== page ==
Looking for Mai Tran: a new voice from the space between two cultures
- Giselle Nguyen
My life, my identity, has always been a duality. Born and raised in Sydney to Vietnamese parents, I felt Australian, Vietnamese, both, neither. It was a strange schism to exist in, especially when I reached my teen years and began to take an interest in things that my sheltered upbringing had forbidden. It was stranger, still, when I discovered that I had vaginismus, and could not speak to my parents about it. It was a lonely, terrifying time.
I never saw myself reflected in the books I voraciously read. The closest I felt to understanding was in the character of Josephine Alibrandi – a girl who was also yearning to break out of her place between cultures, yet constantly felt an obligation to her family and heritage. She validated my fears and worries, and we weren’t even from the same background.
Last year, I attempted (and failed) NaNoWrimo – my project was a young adult novel about a Vietnamese teen who finds out that she has vaginismus. I aimed to explore my own adolescence through this character, using the knowledge and hindsight I have now to highlight, with more nuance, the struggles I so acutely felt back then. So when I was offered a monthly fiction column for Scum Mag, I jumped at the chance to further flesh out this story through a teen girl’s diary – a very familiar and dear form to me – to create a blueprint for a future young adult novel.
Set in 2005, Mai’s Super Sweet Sixteen is the diary of Mai Tran, a teenage girl living in suburban Sydney with her parents and grandmother. She likes pop-punk, and boys, and wants to be a psychologist – all things that were true for me at that age. She constantly feels the prickling of difference in her life, especially when those around her don’t understand her strict upbringing.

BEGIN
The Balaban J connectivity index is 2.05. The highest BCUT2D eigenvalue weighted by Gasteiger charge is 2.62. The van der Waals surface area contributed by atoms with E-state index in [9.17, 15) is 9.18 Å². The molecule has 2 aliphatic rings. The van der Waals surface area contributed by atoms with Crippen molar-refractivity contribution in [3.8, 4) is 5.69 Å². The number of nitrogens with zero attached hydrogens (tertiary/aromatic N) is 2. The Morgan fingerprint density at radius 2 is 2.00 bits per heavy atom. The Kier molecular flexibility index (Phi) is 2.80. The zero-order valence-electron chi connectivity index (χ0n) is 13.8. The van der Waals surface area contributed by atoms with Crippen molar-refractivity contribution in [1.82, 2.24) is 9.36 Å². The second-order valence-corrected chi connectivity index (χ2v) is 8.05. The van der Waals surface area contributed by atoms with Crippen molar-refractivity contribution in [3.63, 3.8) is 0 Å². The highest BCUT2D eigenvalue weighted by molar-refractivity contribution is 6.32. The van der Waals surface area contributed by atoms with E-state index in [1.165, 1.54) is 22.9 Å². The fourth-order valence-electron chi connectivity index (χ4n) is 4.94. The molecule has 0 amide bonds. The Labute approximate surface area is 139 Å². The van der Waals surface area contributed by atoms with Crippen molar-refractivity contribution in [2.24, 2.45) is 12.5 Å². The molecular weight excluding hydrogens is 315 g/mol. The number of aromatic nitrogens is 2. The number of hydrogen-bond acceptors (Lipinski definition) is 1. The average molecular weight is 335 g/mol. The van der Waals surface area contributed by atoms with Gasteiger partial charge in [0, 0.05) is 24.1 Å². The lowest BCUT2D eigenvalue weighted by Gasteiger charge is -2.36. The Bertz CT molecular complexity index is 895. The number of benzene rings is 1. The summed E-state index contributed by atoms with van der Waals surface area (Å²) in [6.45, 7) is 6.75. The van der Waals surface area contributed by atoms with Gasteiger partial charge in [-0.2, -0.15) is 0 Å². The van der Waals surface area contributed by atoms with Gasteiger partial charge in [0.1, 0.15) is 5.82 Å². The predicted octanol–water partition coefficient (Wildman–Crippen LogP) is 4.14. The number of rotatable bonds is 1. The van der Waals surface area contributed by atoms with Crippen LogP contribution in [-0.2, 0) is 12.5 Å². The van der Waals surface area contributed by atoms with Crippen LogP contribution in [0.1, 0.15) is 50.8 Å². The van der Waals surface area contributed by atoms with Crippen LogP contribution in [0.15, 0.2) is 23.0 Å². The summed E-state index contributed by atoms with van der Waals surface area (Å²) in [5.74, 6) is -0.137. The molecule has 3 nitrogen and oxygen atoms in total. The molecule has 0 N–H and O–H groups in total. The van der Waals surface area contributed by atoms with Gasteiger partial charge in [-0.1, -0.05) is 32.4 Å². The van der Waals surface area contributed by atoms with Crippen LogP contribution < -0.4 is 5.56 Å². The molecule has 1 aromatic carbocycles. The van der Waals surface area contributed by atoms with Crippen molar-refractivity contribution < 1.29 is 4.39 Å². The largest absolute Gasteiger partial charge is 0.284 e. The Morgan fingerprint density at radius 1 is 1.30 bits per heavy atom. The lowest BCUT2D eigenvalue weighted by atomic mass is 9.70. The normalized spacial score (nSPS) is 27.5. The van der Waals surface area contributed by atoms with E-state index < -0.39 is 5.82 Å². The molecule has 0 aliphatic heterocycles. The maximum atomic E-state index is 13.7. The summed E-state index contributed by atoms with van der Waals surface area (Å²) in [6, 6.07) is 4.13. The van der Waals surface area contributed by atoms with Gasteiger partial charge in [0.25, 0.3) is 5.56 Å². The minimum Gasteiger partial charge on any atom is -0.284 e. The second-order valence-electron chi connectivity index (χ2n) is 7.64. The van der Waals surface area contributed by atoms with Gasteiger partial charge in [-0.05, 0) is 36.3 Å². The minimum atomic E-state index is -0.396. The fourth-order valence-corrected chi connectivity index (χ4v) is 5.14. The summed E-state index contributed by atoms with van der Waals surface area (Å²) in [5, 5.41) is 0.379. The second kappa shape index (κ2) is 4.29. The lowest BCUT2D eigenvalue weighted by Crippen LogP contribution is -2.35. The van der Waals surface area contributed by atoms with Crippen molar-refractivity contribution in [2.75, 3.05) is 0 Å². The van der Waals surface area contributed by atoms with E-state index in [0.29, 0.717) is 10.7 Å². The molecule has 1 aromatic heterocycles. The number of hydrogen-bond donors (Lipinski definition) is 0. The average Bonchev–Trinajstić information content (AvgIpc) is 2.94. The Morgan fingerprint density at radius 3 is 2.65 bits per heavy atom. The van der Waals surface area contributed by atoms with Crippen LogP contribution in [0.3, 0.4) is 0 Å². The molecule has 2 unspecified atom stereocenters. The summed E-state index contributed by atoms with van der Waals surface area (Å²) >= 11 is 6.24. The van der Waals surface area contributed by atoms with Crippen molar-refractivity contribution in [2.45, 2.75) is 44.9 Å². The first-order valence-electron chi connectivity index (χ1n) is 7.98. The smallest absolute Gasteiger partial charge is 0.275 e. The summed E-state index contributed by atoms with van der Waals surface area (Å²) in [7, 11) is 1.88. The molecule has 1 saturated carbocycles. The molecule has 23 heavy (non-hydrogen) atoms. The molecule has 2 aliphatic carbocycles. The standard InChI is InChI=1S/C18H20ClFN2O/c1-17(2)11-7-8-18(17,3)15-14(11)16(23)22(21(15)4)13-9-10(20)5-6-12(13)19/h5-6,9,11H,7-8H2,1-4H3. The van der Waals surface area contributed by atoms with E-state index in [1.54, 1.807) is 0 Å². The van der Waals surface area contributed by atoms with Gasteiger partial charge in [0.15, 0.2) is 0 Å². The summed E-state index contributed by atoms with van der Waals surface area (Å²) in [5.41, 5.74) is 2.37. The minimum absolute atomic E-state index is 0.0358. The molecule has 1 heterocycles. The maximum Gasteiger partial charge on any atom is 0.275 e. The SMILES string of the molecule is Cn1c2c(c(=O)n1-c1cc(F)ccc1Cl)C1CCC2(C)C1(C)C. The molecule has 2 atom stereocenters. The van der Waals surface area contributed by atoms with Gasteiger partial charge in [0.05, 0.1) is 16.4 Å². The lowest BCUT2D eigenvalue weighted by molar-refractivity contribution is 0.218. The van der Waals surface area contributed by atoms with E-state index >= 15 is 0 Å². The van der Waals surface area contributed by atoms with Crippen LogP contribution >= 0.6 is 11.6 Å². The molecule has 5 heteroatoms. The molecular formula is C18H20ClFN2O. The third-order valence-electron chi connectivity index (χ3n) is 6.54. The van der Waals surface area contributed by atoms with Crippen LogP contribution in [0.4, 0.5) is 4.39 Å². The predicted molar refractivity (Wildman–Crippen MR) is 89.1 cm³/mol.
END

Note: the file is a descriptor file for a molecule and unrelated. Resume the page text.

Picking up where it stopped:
Mai’s older sister was kicked out of home when she fell pregnant (not something from my real life), and Mai constantly battles with loyalty to her parents and sister. She is respectful of her culture, but she also feels separated from it, especially when she encounters benignly racist comments from her peers. She feels parental pressure to excel academically and in music, even though her passions lie elsewhere. She has her own desires, but feels guilty for them – when she becomes sexually active with her first boyfriend, Daniel, the anxiety, fear and guilt she feels around it leads to what she has not yet identified as vaginismus.
It’s not only Mai who contains aspects of my life as a teen, though.
One of the story-lines I’m working on is about one character’s struggle with sexuality, and its manifestation in a lash-out against her friends because she’s unsure how to deal with it, coming as she does from a conservative family, and attending a conservative school. In high school I too grappled with my sexuality, and pushed it aside due to a fear of how my traditional parents would react – it took me until I was 27 to embrace my queerness. I’m exploring that conflict through Mai’s friendship circles, and the emotional violence we inflict on ourselves and others when we are afraid and unsure, desperate to fit into a box.